Sunday, August 11, 2013

Charity Hack the Blog posts

Throughout yesterdays Charity Hack, Laura was tweeting and blogging about everything that was going on.

Here are her collected blog posts of the day.



I guess a quick introduction is in order before I continue to write and ruin Kevin's blogging style! My name is Laura Ryder, and today I'll be the chief Charity Hack blogger. I'll be bringing you updates throughout the day, to give you an idea of how Charity Hack is progressing and what our five chosen charities are getting out of the day.

So we’re almost at our first official coffee break at Charity Hack and already I think the wheels are really turning.

Of course the approximate 60 cups of coffee (big shout out to 3FE for that by the way, and to John Nolan for sponsoring the personalised Charity Hack mugs) that have been consumed already (everyone else's blood system is half caffeine like mine, right?!) between this morning’s welcome cup and what we’ve been drinking to fuel the brain cells from what some would say is a very early hour on a Saturday morning has probably helped grease those wheels.

I'll let you in on a little secret. I used to do a show on a community radio station with a friend (who is also a hacker today actually). We used to do the show at 9pm on a Monday evening, and he would prepare for it by drinking LOTS of coffee and writing the funniest - but the most off the wall - sketches.  My nightmare right now is that the ideas we come up with for Charity Hack charities are like those sketches - genius, but crazy.

I know they won't be though. There's far too much talent in this room in O'Connell House on Merrion Square in Dublin for that to happen. And worst case scenario of course we have fruit from The Fruit People and flapjacks and healthy muffins from Eimear to soak the coffee up!

Already today has been amazing. All five charities turned up ready to go, and hackers were all on site by 8.15am this morning! After a quick meet-and-greet we moved on to a three minute introduction from each charity, before everyone grabbed a pen and jotted down their thoughts on each charity. (You can read profiles on four of those five charities in earlier blog posts by the way.) After that each charity was assigned a project manager and team members and since then we've had five groups of busy bees enthusiastically working away. Working away so enthusiastically that everyone's been told to take a coffee break...and it's led to nothing but a continuation of the buzz of work and nobody moving anywhere near the break area.

Here's hoping the buzz continues right through to 9pm tonight, when we should have five cracking charity campaigns ready to roll out!



If Merrion Square has any wild sides, we've just taken a walk on them.

No, really, we went for a walk around Merrion Square. It was a precursor to lunch, which I'm reliably informed was delivered by the good folk at KC Peaches.

Much like Charity Hack (I hope), lunch didn't disappoint. A selection of sandwiches and salads were accompanied by a cheeky pink lemonade, and though our charity hackees haven't by any means been treated with kid gloves so far the air was generally one of friendly camaraderie.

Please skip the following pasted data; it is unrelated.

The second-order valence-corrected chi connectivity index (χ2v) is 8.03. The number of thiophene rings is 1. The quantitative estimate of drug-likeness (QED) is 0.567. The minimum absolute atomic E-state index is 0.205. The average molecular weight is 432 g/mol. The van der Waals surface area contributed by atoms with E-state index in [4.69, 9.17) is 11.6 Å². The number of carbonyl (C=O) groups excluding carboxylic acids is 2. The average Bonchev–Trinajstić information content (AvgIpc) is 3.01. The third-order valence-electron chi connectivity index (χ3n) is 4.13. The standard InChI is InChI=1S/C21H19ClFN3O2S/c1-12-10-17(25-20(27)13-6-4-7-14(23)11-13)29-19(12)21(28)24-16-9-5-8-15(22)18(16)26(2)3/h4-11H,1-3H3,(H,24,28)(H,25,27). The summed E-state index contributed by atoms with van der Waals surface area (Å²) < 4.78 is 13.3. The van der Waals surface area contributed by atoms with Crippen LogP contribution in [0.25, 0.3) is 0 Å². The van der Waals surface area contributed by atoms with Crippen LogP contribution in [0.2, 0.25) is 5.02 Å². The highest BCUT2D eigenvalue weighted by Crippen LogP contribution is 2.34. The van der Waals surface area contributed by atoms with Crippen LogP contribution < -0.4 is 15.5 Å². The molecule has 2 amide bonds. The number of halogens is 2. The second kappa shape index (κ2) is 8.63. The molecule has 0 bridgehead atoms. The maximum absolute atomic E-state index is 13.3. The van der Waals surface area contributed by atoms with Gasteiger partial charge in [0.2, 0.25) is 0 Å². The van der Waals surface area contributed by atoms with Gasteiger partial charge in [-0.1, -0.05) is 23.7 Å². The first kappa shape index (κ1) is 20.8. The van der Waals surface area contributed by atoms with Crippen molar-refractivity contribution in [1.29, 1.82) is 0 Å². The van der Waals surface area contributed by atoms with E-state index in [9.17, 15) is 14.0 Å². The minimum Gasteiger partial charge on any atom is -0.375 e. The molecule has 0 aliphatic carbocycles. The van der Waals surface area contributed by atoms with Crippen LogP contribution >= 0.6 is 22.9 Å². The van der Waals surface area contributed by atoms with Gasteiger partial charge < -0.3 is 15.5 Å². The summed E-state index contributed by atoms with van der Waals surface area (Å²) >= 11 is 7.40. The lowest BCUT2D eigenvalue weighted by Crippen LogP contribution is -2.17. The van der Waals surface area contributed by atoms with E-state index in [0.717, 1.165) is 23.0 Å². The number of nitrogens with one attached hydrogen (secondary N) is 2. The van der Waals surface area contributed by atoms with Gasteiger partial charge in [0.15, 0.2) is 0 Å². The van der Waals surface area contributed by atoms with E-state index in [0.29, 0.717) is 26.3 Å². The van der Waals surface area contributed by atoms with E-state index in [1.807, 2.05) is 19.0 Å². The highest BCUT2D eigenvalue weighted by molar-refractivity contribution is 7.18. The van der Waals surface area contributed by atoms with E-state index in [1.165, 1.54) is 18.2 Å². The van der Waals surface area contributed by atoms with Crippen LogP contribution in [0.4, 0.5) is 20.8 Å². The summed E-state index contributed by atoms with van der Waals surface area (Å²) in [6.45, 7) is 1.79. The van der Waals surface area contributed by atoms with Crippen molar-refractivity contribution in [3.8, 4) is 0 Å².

Not that it matters, you understand - we're here for positive change for charities and not to make new friends. Although sure if that happens too so much the better. The mantelpiece has always space for another few Christmas cards.

To be honest by lunchtime we all needed a bit of fresh air. Already we'd put in almost four hours of hard work, and we don't wrap up until 9pm tonight.

Some great stuff has come out of this morning's session though.

Shortly before lunch I spoke to Mindy from Voice of Irish Concern for the Environment, Simon from Rainsbows Ireland, Caroline from Irish Deaf Kids, Siobhan from ACT4Meningitis and Bernadette from Care After Prison.

I asked all five how they felt when they arrived this morning and also how they felt after a few hours of work. I'll post the interviews (which were filmed by James Keating) separate to this post, but I can tell you that the mood this morning was mostly optimistic with a hint of nerves.

All five reported being challenged during this morning's Charity Hack session, and having to constantly remind themselves to keep an open mind and not take questions or challenges to what their organisation is doing personally.

However all said their optimism and positivity was still alive somewhere in the region of 12.15. And they promised they were being honest.

To be honest if Charity Hack's hackees have come out of this morning feeling positive they can pat themselves on the back for being mature in the extreme.

In the words of Charity Hack chief Kevin this morning was "about looking at the organisation and learning about them and their problems". Constructive criticism - providing fun the world over for centuries, hey?!

This afternoon we're moving on to sorting the problems highlighted this morning though, so to be honest I'm anticipating everything being sorted by tea time, or so...

I've just heard each group is pitching their best two ideas in ten minutes too, so I'll keep you posted!



Bernadette is knackered.

The countdown clock - and frequently cardinal hacker Kevin - tells us there's only three hours and 40 odd minutes left. That means more than two-thirds of Charity Hack is over. But after more than eight hours of effort another three hours plus is a long time.

I've every faith Bernadette will pull through though. Optimism, gratitude and a big dash of love will get her to 9pm.